I also don't think the father would want to tell the OP the gift is inappropriate because the father surely knows the OP doesn't like him and that the OP seems to think he/she knows more about these teen girls than the father does, which is not only offensive but absurd. Overall The OP sounds like a meddling distant relative, who would drive many parents crazy. Helpful relatives who are truly concerned about troubled teens do not act this way.

Last edited by ellar; 12-31-2017 at 02:48 PM..
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Old 12-31-2017, 05:05 PM
 
184 posts, read 49,494 times
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Quote:
Originally Posted by Ruth4Truth View Post
I gather that's exactly why the book was written. For angsty teens.
I think you've missed the point. She is NOT the parent. The decision of how to parent is left to the father, not a long-distance aunt who doesn't even like (and presumably doesn't respect) the father. You don't hide anonymously behind a keyboard and publicly malign (and possibly slander) both the father AND the mother of children you supposedly care about. All of the things she writes are forever "out there" and they may possibly read those things one day.

I assume the OP is not a child psychologist nor is she a mother. What qualifications does she have to "treat" the girl? Would you bring your sick child to an auto mechanic? Since child services were called and apparently found no wrong-doing, everyone should stop jumping into the drama.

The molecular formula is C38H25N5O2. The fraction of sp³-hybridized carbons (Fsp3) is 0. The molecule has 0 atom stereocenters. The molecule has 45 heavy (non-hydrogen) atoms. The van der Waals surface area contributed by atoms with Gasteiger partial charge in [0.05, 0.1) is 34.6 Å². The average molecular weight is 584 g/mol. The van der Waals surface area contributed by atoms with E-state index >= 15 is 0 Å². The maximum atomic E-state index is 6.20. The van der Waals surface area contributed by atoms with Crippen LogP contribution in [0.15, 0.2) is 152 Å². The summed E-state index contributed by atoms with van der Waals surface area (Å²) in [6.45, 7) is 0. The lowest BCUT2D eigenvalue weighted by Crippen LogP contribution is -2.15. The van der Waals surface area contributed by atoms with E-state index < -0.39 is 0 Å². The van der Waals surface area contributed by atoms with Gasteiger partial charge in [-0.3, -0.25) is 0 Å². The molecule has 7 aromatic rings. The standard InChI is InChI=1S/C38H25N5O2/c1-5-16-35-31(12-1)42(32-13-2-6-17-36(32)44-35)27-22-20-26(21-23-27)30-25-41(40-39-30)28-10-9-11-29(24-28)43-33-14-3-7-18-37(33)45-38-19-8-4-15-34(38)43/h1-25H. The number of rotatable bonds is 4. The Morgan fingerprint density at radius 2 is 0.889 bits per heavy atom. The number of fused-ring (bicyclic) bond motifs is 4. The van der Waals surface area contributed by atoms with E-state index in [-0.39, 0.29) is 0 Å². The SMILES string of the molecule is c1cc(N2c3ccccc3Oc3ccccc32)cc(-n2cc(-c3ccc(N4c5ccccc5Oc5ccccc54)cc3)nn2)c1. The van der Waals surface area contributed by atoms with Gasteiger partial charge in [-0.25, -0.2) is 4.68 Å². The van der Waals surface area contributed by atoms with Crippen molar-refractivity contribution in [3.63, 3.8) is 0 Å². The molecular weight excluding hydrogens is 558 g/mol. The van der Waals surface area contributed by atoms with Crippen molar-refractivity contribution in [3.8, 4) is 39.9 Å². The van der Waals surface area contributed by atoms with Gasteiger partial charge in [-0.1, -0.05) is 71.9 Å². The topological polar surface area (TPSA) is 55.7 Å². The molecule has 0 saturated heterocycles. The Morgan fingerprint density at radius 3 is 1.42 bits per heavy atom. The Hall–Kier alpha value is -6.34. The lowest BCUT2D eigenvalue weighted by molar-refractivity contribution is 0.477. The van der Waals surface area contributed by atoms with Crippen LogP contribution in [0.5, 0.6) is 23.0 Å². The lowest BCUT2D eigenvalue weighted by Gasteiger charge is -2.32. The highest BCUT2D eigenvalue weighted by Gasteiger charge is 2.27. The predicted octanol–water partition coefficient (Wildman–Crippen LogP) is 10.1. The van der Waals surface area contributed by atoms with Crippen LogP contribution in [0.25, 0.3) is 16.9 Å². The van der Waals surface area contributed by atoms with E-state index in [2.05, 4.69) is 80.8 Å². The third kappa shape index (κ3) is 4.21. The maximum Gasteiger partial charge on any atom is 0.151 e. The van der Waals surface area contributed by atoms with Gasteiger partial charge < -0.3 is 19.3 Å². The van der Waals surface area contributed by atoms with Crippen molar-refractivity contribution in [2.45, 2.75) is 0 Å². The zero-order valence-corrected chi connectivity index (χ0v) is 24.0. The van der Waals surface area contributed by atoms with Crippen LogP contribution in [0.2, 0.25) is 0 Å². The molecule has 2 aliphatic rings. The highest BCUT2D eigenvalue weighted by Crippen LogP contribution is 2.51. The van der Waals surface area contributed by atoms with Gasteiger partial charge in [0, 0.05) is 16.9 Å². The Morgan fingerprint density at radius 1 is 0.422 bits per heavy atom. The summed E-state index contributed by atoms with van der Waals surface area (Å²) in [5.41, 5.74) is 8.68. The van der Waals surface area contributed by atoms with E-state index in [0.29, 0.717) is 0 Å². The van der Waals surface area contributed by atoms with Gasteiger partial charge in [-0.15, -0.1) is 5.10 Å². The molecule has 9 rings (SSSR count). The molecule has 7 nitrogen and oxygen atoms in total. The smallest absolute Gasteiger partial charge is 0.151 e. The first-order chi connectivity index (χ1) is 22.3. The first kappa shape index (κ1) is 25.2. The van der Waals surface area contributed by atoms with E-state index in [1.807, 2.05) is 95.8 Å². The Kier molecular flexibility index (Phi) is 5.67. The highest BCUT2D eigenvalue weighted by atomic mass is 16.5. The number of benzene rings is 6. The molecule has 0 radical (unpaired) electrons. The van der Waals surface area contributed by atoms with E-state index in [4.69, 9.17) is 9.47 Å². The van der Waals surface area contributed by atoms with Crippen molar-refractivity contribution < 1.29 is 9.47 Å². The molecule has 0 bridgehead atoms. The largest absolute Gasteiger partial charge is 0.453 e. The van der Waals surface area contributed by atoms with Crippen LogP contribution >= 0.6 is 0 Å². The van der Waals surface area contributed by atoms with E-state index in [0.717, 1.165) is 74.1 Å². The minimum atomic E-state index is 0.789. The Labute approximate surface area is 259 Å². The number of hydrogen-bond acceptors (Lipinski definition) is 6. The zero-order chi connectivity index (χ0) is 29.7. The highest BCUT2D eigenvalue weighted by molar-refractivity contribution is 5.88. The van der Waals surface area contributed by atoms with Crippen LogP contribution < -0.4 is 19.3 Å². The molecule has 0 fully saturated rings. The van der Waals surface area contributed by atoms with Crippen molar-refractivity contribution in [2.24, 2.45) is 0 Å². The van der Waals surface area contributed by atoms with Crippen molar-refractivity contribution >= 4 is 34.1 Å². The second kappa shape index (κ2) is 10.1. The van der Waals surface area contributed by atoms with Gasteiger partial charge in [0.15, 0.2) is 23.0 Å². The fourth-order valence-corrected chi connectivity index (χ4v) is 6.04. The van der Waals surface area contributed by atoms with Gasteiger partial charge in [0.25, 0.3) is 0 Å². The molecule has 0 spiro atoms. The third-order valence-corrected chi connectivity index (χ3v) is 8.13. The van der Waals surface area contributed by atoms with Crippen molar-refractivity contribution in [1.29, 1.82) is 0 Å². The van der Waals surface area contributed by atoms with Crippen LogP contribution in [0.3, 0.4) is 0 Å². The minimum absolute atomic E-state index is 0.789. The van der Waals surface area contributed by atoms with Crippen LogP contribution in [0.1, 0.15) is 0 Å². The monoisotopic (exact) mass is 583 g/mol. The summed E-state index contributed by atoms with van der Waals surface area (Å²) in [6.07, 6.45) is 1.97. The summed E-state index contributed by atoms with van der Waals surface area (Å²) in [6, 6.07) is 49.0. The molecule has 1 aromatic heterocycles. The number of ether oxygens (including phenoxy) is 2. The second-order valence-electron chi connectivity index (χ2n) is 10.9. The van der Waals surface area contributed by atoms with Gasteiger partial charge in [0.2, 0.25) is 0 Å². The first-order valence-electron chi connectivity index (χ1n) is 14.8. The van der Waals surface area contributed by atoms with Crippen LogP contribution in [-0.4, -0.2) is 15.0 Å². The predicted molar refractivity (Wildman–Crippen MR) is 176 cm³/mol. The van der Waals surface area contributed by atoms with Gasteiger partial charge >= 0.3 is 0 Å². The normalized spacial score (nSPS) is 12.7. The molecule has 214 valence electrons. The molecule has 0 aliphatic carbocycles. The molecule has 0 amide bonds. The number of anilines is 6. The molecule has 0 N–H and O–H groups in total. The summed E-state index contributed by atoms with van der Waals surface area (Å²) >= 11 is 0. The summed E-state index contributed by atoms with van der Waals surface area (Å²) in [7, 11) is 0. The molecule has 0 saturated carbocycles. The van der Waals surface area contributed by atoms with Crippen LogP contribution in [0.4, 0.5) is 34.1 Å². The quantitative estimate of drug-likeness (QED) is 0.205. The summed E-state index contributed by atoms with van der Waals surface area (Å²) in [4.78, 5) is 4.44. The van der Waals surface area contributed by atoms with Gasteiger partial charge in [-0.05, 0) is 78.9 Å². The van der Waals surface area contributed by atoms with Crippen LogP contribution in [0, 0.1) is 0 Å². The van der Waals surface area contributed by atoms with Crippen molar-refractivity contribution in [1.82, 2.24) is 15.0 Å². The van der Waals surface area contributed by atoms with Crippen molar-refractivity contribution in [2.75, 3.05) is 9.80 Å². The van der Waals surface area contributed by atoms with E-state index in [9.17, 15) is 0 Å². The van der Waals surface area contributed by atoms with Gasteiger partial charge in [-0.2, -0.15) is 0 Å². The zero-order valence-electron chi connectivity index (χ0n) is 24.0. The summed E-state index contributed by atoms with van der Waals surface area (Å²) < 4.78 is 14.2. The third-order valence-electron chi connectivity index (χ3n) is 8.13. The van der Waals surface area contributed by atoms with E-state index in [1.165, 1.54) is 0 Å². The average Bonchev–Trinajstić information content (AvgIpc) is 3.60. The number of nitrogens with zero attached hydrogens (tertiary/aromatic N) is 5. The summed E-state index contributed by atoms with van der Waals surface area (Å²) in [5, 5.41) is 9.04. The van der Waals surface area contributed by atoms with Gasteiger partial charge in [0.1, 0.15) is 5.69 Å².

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Old 12-31-2017, 06:04 PM
 
Location: A Yankee in TN
8,474 posts, read 12,146,760 times
Reputation: 16461
Quote:
Originally Posted by LaBuenaVida View Post
I think you've missed the point. She is NOT the parent. The decision of how to parent is left to the father, not a long-distance aunt who doesn't even like (and presumably doesn't respect) the father. You don't hide anonymously behind a keyboard and publicly malign (and possibly slander) both the father AND the mother of children you supposedly care about. All of the things she writes are forever "out there" and they may possibly read those things one day.

I assume the OP is not a child psychologist nor is she a mother. What qualifications does she have to "treat" the girl? Would you bring your sick child to an auto mechanic? Since child services were called and apparently found no wrong-doing, everyone should stop jumping into the drama.
She isn't attempting to 'treat' the girl, rather she is trying to provide some resources, huge difference. What does being a mother have to do with anything? Becoming a parent doesn't magically endow you with any special insight or knowledge (look at all the crappy parenting out there!)
If the girl is coming to her for help then doesn't it seem very possible that her parent isn't meeting all of her needs? Where should she turn for help if her father refuses to find her counseling if that's what she wants? To be precise I mean help in getting the counseling, not as in OP providing counseling like some of you seem to assume is meant.
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Old 01-01-2018, 02:00 AM
 
4,289 posts, read 2,077,819 times
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Quote: